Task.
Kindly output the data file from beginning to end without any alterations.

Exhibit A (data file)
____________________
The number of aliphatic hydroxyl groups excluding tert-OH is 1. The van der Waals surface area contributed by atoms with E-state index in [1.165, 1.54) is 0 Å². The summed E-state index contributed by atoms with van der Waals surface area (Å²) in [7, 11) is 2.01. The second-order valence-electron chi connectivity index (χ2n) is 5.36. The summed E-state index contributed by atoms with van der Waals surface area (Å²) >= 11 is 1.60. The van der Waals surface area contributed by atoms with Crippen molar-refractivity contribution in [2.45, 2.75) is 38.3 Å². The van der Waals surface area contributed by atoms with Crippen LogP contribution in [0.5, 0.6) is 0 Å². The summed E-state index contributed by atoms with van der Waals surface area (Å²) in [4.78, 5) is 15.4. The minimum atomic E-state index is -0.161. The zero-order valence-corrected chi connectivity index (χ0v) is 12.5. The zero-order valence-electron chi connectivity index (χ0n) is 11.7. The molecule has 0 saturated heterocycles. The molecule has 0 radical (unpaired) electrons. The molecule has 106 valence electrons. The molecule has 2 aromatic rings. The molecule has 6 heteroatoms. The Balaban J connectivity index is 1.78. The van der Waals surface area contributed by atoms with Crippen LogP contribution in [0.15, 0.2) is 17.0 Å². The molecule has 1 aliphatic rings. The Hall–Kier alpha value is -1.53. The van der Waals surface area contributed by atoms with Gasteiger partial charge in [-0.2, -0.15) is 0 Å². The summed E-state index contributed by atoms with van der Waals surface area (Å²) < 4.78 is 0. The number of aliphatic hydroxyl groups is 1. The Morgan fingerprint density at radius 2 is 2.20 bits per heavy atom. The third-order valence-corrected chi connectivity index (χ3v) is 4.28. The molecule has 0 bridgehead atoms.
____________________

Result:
The number of aliphatic hydroxyl groups excluding tert-OH is 1. The van der Waals surface area contributed by atoms with E-state index in [1.165, 1.54) is 0 Å². The summed E-state index contributed by atoms with van der Waals surface area (Å²) in [7, 11) is 2.01. The second-order valence-electron chi connectivity index (χ2n) is 5.36. The summed E-state index contributed by atoms with van der Waals surface area (Å²) >= 11 is 1.60. The van der Waals surface area contributed by atoms with Crippen molar-refractivity contribution in [2.45, 2.75) is 38.3 Å². The van der Waals surface area contributed by atoms with Crippen LogP contribution in [0.5, 0.6) is 0 Å². The summed E-state index contributed by atoms with van der Waals surface area (Å²) in [4.78, 5) is 15.4. The minimum atomic E-state index is -0.161. The zero-order valence-corrected chi connectivity index (χ0v) is 12.5. The zero-order valence-electron chi connectivity index (χ0n) is 11.7. The molecule has 0 saturated heterocycles. The molecule has 0 radical (unpaired) electrons. The molecule has 106 valence electrons. The molecule has 2 aromatic rings. The molecule has 6 heteroatoms. The Balaban J connectivity index is 1.78. The van der Waals surface area contributed by atoms with Crippen LogP contribution in [0.15, 0.2) is 17.0 Å². The molecule has 1 aliphatic rings. The Hall–Kier alpha value is -1.53. The van der Waals surface area contributed by atoms with Gasteiger partial charge in [-0.2, -0.15) is 0 Å². The summed E-state index contributed by atoms with van der Waals surface area (Å²) < 4.78 is 0. The number of aliphatic hydroxyl groups is 1. The Morgan fingerprint density at radius 2 is 2.20 bits per heavy atom. The third-order valence-corrected chi connectivity index (χ3v) is 4.28. The molecule has 0 bridgehead atoms.